Let's look at even more of the most challenging Private Pilot Test questions this holiday season, and after New Year's, FlightInsight will release a new Prep Course available going through all the subjects on the exam and hundreds of practice questions.
For now, let's have an in-depth look at another five questions that give all of us the most trouble:
(Refer to the Figure) Determine the total distance required to land over a 50-foot obstacle. Pressure altitude = 5,000 ft Headwind = 8 kts Temperature = 41°F Runway = Hard surface
· 837 feet.
· 956 feet.
· 1,076 feet.
We'll have to use the chart to determine how much runway is needed to clear a 50-foot obstacle and land in the given conditions. The third section of the chart, with 5,000 feet and 41°F listed, is appropriate for the question. Since we need to clear a 50 foot obstacle and land, we'll use the 1,195 feet figure.
Next, notice in Note 1 on the chart that for every 4 knots of headwind, we'll decrease landing distance 10%. We have not 4 knots of headwind, but 8 knots, so instead of reducing by 10%, we'll reduce by 20%.
20% of 1195 is 239, and 1195 - 239 = 956 feet.
The two incorrect choices, 837 feet and 1,076 feet, involve the wrong calculations by reducing the 1,195 figure from the chart by either 30% or 10%, respectively, instead of 20%.
(Refer to the Figure) What is the effect of a temperature increase from 35 to 50°F on the density altitude if the pressure altitude remains at 3,000 feet MSL?
· 1,000 feet.
· 1,100 feet.
· 1,300 feet.
Unfortunately, questions involving this density altitude chart are an exercise in careful line drawing and sharp eyes. If we start from 35°F (make sure not to use Celsius), and draw a line up to the 3,000 foot pressure altitude line, we can move to the left and find a density altitude of about 1,850 feet. If we do the same for 50°F, we'll get a density altitude of 2,850 feet. A difference of 1,000 feet.
The bad news is, it's very easy to misread the lines you draw and be off by 100 or more feet, and to make matters worse, the answer choices are close enough together to make eliminating obvious wrong ones difficult. Also, the E6-B isn't much help for precise density altitude calculations.
However, all of these questions on the FAA test which reference the density altitude chart use Fahrenheit for temperature, so if you can just remember that a 15°F change in temperature results in a 1,000 foot change in density altitude, you can apply that rate to any problem you get in this topic and you might have a fighting chance!
(Refer to the Figure) Determine the approximate manifold pressure setting with 2,450 RPM to achieve 65 percent maximum continuous power at 6,500 feet with a temperature of 36°F higher than standard.
· 19.8 inches Hg.
· 20.8 inches Hg.
· 21.0 inches Hg.
A lot of us don't train in aircraft with constant speed propellers, so the concept of manifold pressure may be foreign. Just remember that there are two power indications in aircraft equipped with constant speed propellers: RPM (tachometer) and manifold pressure.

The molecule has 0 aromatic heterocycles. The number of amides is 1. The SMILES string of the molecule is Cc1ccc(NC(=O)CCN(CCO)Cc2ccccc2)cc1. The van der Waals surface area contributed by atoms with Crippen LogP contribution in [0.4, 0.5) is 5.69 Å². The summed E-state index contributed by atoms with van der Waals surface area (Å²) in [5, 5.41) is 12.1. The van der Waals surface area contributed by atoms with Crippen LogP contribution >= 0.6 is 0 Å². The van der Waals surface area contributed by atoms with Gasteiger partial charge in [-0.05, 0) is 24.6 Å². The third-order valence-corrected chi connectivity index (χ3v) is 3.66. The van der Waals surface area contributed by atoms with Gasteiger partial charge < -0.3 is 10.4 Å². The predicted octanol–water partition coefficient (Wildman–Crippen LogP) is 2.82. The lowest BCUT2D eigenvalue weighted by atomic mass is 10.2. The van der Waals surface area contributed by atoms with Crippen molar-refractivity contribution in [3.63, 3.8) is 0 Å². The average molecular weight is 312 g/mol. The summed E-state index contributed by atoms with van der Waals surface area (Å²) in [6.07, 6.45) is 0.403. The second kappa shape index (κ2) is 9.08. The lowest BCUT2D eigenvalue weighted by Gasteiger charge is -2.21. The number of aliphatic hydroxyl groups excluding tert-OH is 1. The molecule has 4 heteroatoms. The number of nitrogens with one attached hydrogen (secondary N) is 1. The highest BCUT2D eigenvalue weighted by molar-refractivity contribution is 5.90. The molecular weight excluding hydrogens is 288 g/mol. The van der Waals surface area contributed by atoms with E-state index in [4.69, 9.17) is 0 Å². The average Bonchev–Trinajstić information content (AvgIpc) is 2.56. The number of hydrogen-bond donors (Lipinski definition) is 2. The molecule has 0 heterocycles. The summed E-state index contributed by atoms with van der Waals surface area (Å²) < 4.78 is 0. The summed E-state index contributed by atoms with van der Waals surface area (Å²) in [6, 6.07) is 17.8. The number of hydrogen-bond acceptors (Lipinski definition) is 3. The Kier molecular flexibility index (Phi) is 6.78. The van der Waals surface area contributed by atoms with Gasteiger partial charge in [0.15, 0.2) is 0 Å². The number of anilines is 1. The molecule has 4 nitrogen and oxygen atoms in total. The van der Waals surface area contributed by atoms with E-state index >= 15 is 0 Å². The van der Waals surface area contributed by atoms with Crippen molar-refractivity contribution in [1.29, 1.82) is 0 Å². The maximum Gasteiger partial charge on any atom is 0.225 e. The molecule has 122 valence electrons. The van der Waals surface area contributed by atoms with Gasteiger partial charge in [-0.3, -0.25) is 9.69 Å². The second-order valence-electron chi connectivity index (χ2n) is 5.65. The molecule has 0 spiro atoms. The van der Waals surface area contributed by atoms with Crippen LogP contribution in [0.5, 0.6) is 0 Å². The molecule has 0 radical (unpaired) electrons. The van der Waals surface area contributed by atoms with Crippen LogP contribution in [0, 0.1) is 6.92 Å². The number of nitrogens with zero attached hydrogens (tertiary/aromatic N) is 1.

We're at 6,500 feet. The closest altitudes are 6,000 and 8,000 feet, so we'll look at both of those rows.
Since temperature is 36°F higher than standard, the right part of the chart is appropriate. The 6,000 and 8,000 rows in the right part of the chart read 21.0" and 20.8" respectively. At 6,500 feet, we're a lot closer to the 21.0 figure than to the 20.8 figure, so we'll go with the 21.0 inches Hg.
(Refer to the Figure) The NALF Fentress (NFE) Airport is in what type of airspace?
· Class C.
· Class E.
· Class G.
This one is surprisingly hard. We've learned that Class B is a solid blue circle, C is a solid magenta circle, D is a segmented blue circle, and E and G are determined by a combination of shaded areas and other markings, but now we have a segmented magenta circle around Fentress, which we don't see in any traditional airspace markings.
At first glance, it looks like a towered controlled airport, such as a Class D, even though those circles would be blue, and Class D isn't an answer choice. The only other choice for a tower controlled airport would be Class C, but this airspace is actually Class E all the way down to the surface.
Typically, Class E starts at either 700 AGL or 1200 AGL, with some exceptions. However, sometimes it's necessary to bring the protections Class E gives aircraft all the way down to the surface, and that's what's been done here at Fentress, as indicated by the segmented magenta circle.
How far will an aircraft travel in 7.5 minutes with a ground speed of 114 knots?
· 14.25 NM.
· 15 NM.
· 14.5 NM.
Your E6-B skills will be on display for this question. Use the slide rule side of the E6-B and align the 60 on the inner ring with 114 on the outer ring. This is how far the aircraft travels in one hour. To find how far it travels in 7.5 minutes, find the half way mark between 70 and 80 on the inner ring, and read 14.25 on the outer ring. See the E6-B below.
Alternatively, use math to find the answer. distance equals speed times time. So distance equals 114 knots times 7.5 minutes, or .125 hours. 114 * .125 = 14.25 miles.
Have a great holiday and don't study too hard! Check back here after the New Year when the new Private Pilot Knowledge Test Prep Course will be available online.
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